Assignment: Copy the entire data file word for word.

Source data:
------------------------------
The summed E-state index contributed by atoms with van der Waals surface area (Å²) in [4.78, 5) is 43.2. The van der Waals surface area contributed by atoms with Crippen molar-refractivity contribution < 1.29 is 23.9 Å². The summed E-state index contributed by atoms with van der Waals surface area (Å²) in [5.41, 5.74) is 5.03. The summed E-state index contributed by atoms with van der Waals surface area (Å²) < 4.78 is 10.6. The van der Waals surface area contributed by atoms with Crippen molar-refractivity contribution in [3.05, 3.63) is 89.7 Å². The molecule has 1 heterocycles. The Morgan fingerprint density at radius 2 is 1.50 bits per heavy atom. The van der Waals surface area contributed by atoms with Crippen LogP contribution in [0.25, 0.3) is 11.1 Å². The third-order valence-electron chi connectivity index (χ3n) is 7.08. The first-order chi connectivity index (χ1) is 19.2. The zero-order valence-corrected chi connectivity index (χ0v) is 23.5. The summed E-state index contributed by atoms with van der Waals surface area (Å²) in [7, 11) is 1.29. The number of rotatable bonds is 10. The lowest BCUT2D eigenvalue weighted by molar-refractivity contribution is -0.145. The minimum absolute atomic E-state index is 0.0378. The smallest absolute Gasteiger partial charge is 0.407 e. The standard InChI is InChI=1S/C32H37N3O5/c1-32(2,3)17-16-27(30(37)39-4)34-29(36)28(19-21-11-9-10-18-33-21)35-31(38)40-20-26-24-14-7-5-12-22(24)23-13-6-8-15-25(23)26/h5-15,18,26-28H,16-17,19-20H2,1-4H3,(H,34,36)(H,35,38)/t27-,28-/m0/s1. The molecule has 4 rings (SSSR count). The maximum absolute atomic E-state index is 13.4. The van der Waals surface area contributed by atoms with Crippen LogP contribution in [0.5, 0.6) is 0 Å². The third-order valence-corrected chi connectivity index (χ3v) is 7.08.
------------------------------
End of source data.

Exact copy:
The summed E-state index contributed by atoms with van der Waals surface area (Å²) in [4.78, 5) is 43.2. The van der Waals surface area contributed by atoms with Crippen molar-refractivity contribution < 1.29 is 23.9 Å². The summed E-state index contributed by atoms with van der Waals surface area (Å²) in [5.41, 5.74) is 5.03. The summed E-state index contributed by atoms with van der Waals surface area (Å²) < 4.78 is 10.6. The van der Waals surface area contributed by atoms with Crippen molar-refractivity contribution in [3.05, 3.63) is 89.7 Å². The molecule has 1 heterocycles. The Morgan fingerprint density at radius 2 is 1.50 bits per heavy atom. The van der Waals surface area contributed by atoms with Crippen LogP contribution in [0.25, 0.3) is 11.1 Å². The third-order valence-electron chi connectivity index (χ3n) is 7.08. The first-order chi connectivity index (χ1) is 19.2. The zero-order valence-corrected chi connectivity index (χ0v) is 23.5. The summed E-state index contributed by atoms with van der Waals surface area (Å²) in [7, 11) is 1.29. The number of rotatable bonds is 10. The lowest BCUT2D eigenvalue weighted by molar-refractivity contribution is -0.145. The minimum absolute atomic E-state index is 0.0378. The smallest absolute Gasteiger partial charge is 0.407 e. The standard InChI is InChI=1S/C32H37N3O5/c1-32(2,3)17-16-27(30(37)39-4)34-29(36)28(19-21-11-9-10-18-33-21)35-31(38)40-20-26-24-14-7-5-12-22(24)23-13-6-8-15-25(23)26/h5-15,18,26-28H,16-17,19-20H2,1-4H3,(H,34,36)(H,35,38)/t27-,28-/m0/s1. The molecule has 4 rings (SSSR count). The maximum absolute atomic E-state index is 13.4. The van der Waals surface area contributed by atoms with Crippen LogP contribution in [0.5, 0.6) is 0 Å². The third-order valence-corrected chi connectivity index (χ3v) is 7.08.